Judi Moylan Warns Pensioners and Elderly Will Suffer Thanks to Budget
Posted on Friday, 23 May 2008
Federal Member for Pearce, the Hon Judi Moylan MP has backed warnings from the Australian Medical Association that the elderly and sick will suffer due to the increase of the Medicare Levy surcharge threshold.
AMA President, Dr Rosanna Capolingua, this week warned that private health insurance premiums are likely to rise by about five per cent as a result of measures in the Rudd Government’s first Budget.
The predictions resulted from an Access Economics analysis of the Budget that was commissioned by the AMA, Health and the 2008-09 Federal Budget. The report found that changes in the private health insurance rebate and increases in the Medicare Levy surcharge threshold would spark an exodus of young, healthy people from private health insurance.
Mrs Moylan said these changes would severely affect those most vulnerable within the community including pensioners, those with disability and people on fixed and low incomes.
Financial pressures due to sharply rising rents and petrol, which is pushing up the price of all household expenditure, will force people to reconsider taking out private health insurance cover.
“There may be differences of opinions about the number of people who will exit private health insurance, but there is no doubt that a large number of people will abandone it increasing insurance premiums for the most vulnerable,” Mrs Moylan said.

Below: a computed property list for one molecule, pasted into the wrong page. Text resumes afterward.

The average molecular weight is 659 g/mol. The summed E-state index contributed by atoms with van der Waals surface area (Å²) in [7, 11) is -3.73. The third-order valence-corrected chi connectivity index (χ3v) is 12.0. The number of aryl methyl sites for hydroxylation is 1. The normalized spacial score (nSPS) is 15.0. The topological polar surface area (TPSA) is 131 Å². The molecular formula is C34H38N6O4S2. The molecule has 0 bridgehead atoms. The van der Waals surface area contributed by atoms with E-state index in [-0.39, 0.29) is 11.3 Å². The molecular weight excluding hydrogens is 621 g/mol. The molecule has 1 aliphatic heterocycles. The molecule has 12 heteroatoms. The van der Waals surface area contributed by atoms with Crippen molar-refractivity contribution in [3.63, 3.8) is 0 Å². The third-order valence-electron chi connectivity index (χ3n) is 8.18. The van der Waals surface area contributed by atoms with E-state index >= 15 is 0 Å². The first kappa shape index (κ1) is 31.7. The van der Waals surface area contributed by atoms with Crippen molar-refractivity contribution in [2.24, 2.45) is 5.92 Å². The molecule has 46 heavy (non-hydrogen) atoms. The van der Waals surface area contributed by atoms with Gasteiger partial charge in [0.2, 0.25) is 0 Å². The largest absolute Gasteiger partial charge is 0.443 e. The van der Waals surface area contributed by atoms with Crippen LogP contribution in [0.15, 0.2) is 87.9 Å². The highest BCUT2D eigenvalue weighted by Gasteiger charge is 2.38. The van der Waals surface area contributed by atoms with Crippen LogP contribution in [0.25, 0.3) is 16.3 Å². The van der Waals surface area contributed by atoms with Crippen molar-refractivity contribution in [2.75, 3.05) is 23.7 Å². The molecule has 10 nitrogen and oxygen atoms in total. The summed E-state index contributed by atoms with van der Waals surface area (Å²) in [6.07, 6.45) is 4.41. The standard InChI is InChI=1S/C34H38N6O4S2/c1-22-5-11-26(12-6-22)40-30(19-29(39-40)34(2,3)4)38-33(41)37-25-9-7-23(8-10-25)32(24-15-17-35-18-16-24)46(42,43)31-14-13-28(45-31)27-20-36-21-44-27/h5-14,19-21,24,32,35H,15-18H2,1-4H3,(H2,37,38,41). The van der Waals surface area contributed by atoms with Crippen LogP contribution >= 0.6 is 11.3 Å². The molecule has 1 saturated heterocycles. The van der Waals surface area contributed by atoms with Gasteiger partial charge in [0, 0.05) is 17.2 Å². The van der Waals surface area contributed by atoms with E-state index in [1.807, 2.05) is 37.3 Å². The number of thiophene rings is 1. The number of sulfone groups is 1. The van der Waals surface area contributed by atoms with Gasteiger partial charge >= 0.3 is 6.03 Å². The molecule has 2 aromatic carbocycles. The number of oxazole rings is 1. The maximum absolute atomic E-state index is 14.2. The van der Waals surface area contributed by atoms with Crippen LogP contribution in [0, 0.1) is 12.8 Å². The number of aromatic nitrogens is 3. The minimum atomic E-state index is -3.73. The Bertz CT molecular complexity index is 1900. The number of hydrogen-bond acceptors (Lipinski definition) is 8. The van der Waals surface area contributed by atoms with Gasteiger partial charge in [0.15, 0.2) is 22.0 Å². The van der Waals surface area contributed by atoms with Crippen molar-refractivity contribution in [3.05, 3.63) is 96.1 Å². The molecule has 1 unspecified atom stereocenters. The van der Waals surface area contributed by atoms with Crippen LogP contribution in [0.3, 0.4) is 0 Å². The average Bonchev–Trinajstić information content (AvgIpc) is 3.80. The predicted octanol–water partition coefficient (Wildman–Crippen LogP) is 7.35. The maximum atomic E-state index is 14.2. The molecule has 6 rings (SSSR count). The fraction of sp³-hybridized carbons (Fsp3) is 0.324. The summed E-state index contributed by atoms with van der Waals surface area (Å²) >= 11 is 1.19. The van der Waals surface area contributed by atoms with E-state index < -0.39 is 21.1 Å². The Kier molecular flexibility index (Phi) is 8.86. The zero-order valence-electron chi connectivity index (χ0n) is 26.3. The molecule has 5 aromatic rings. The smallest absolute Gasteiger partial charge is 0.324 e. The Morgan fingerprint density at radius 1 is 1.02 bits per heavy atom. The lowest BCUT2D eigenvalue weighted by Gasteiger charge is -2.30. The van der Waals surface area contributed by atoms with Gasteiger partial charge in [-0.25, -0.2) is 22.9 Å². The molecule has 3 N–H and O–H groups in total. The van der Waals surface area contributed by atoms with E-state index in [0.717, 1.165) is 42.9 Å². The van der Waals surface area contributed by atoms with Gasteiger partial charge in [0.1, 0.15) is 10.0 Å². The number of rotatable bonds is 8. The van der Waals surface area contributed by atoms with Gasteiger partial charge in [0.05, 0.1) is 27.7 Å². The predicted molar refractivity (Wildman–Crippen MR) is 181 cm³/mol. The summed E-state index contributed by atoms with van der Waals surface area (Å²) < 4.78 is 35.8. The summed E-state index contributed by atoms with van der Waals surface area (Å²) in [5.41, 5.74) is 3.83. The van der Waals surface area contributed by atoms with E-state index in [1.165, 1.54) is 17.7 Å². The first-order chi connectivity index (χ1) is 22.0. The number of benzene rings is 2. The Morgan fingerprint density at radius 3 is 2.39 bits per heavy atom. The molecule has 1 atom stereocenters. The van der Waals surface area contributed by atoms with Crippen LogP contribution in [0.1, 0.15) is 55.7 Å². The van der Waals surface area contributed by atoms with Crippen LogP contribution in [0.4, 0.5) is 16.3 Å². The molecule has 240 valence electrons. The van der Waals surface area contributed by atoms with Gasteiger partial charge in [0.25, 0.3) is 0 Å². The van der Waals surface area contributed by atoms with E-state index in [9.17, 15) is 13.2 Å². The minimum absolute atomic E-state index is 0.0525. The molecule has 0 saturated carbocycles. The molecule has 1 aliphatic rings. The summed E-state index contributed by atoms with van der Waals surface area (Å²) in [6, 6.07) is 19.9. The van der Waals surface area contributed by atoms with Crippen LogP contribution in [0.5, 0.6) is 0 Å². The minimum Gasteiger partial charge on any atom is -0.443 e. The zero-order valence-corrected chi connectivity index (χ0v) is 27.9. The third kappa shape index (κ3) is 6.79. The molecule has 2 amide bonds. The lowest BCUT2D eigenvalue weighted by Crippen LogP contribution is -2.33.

“These increases are going to severely affect the sick and elderly who rely on the comfort and security that comes with private health insurance. This plus the Government’s decision to revoke the Seniors Card for many self-funded retirees is particularly harsh on those on fixed and low incomes.”
Mrs Moylan also noted that there was little in the Budget to relieve people’s anxiety about how they will cope with the increases in the daily cost living and high cost of housing.
“Although Mr Rudd’s announcement of $2 billion to improve housing affordability is welcome, it does not produce any tangible results in the short term and it is not clear that it will ever deliver the numbers of new homes or rental properties that the government claims,” Mrs Moylan said.
Mrs Moylan said the plight of our community’s most vulnerable people, those on Aged and Disability Pensions, was virtually ignored in last week’s budget.
“The most economically and socially vulnerable people do not have any discretionary income at all and the pension is falling short of meeting their basic needs. Pensioners are cutting back on the necessities of life, risking their health and wellbeing.”